Decide on your long-term flight goals. Why do you want to fly – for a career or fun? Do you have the money to buy a plane, or will you rent? Do you want to fly all over the country, overseas as well as in the U.S., or will you be okay with flying only in your local area? You’ll also need to look at your schedule and other commitments, and determine whether you’ll take flight classes full-time or part-time.

Part 61 and Part 141 Flight Schools

Flight schools may be Part 141 or Part 61. The numbers refer to which part of Federal Aviation Regulations (FAR) oversees the school’s operations.

Part 141 schools state that instructors must be associated with an FAA-approved flight school. A Part 141 school must submit its curriculum to be approved by the FAA, and the FAA can conduct periodic surveillance audits.  A minimum pass rate on exams is also expected from a 141 school.

Part 61 flight schools don’t adhere to the same rules and have the same accountability as Part 141 schools. A Part 61 school lets you have the flexibility to change flying lesson order and content to fit your needs, which is helpful for part-time students.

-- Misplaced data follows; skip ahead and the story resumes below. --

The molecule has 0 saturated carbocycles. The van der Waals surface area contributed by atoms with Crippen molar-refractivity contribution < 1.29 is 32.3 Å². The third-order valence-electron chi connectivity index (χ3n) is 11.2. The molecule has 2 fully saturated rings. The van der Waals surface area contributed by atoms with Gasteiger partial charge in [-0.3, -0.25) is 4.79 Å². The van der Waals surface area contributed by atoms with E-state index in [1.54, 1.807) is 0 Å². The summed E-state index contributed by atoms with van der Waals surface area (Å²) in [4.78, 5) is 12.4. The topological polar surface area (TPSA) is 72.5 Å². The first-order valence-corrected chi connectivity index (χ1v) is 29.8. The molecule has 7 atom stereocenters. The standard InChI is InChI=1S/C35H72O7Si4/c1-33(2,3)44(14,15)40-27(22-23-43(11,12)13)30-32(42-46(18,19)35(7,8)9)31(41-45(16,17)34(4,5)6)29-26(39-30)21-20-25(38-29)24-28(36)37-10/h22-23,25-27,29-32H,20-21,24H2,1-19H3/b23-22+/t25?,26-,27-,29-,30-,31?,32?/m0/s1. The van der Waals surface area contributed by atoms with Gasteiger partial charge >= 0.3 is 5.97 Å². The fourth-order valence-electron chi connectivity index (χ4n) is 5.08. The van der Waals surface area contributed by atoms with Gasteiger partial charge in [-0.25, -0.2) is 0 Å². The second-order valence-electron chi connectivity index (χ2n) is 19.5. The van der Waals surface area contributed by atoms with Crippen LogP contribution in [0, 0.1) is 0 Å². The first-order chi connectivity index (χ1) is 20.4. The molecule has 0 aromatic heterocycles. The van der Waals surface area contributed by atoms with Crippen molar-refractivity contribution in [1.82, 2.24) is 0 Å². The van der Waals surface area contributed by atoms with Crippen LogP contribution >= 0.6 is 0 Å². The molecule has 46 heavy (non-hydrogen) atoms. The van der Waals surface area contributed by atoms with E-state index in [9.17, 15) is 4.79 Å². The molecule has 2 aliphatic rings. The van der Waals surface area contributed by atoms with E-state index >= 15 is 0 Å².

Part 141 schools offer special programs and benefits that Part 61 schools lack, including Veterans Administration reimbursed training. Part 61 schools may be a better choice for students seeking sport or recreational licenses, while students who want to be career or private pilots should seek out Part 141 schools.

Both flight school types expect students to meet or exceed minimum requirements.

Anyone considering a career as a professional pilot should consider going to an aviation college. Financial aid and scholarships are available for many of these flight schools.

Instructor – Student Compatibility

Make sure you are compatible with your instructor. If your flight instructor is too temperamental or rigid and you prefer someone who is more laid-back, ask to work with another instructor at the school. Consider checking out another flight school if you can’t find a compatible instructor at the first school you visit. Working with the wrong instructor is detrimental to your progress and may even cause you to quit your flying lessons.

Questions to Ask Before Enrolling